The more Mainers become familiar with the bear-baiting referendum question, the more they oppose a proposed ban on the practice.

Question 1 on the November ballot asks voters if they want to ban the use of bait, dogs or traps in bear hunting. According to a Portland Press Herald/Maine Sunday Telegram poll conducted by the University of New Hampshire Survey Center, 53 percent of Mainers oppose the ban and 41 percent support it. Six percent of voters are undecided on the issue, which has drawn significant spending by interest groups and may also be a sleeper issue in the Maine governor’s race.

The poll of 441 likely voters has a 4.4 percent margin of error.

When the newspaper asked the same question in its June poll, 48 percent of voters supported the ban, 44 percent were against it and 8 percent were undecided. The June poll also asked how familiar voters were with the issue. Thirty percent said they knew nothing about the referendum, and another 30 percent said they knew a little.

The new poll found that Mainers are becoming more familiar with the issue. Thirty-seven percent said they know a great deal about it and 29 percent said they know a fair amount. The number of voters who said they know nothing about the issue dropped to 8 percent, while those who know a little decreased to 25 percent.

According to an analysis of the results, voters who know a great deal about the referendum continue to oppose a ban by a wide margin (65 percent to 31 percent) and those who have heard a fair amount oppose it by a smaller margin (53 percent to 39 percent).

Democrats slightly support the ban, 49 percent to 43 percent, while independents oppose it, 56 percent to 40 percent. Republicans oppose it 67 percent to 28 percent.

Andrew Smith, director of the UNH Survey Center, said the question could affect the gubernatorial race. The referendum has not been an issue in the race for governor, although all three candidates oppose the bear-baiting ban, a position backed by the group Save Maine’s Bear Hunt. The LePage administration has been a vocal opponent, more so than his two challengers.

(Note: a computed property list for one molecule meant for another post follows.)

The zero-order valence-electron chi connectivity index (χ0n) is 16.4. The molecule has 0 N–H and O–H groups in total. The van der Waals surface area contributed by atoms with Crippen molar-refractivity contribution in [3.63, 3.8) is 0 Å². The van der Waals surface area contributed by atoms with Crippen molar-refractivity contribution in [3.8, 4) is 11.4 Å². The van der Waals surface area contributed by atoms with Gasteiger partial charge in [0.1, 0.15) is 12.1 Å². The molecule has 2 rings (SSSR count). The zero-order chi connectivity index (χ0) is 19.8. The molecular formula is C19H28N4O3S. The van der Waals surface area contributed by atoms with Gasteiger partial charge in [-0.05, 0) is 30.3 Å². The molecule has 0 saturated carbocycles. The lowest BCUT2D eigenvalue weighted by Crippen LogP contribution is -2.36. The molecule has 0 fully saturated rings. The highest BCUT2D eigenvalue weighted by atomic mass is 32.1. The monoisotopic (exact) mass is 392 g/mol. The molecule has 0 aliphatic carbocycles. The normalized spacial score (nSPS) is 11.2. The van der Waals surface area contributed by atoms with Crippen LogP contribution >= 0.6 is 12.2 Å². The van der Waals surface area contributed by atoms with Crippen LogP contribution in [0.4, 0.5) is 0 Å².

Smith said it could remain in the background of the race but still affect the outcome: Republican Gov. Paul LePage could benefit from the issue without using it in his campaign, while Democratic U.S. Rep. Mike Michaud and independent Eliot Cutler may have to tread lightly.

“The thing that’s going to be interesting is that people who might come out and vote specifically against this amendment, they’re likely to be LePage voters,” Smith said. “This may be something that could help LePage.”

Smith said it might be unwise for Michaud to vocally oppose the bear-baiting ban.

“Supporters of this … are more likely to be progressive Democrats,” Smith said. “Do you want to alienate part of your base when you’re in an election with an independent Democrat (Cutler)? Democrats are in a much more difficult position on this than Republicans.”

There is some evidence that voters who wouldn’t normally vote in the midterm election are motivated by the referendum.

Rachel Leichliter, 30, of Connor Township said she’s largely undecided in the governor’s race but leaning toward LePage because of the referendum. Her husband, a licensed Maine Guide, opposes the bear-baiting ban. The couple own and manage a construction company and lodge in the state’s Unorganized Territory.

“Our livelihood and what feeds our children is our lodge business, and there’s a lot of controversy with the bear referendum, and if that goes through that is going to make us starve,” said Leichliter, who participated in the poll. “So, I’m still doing research. I know LePage has not been very vocal about supporting (bear baiting), and I know he supported it 10 years ago, but really whoever is the most influential against the referendum is who we will vote for.”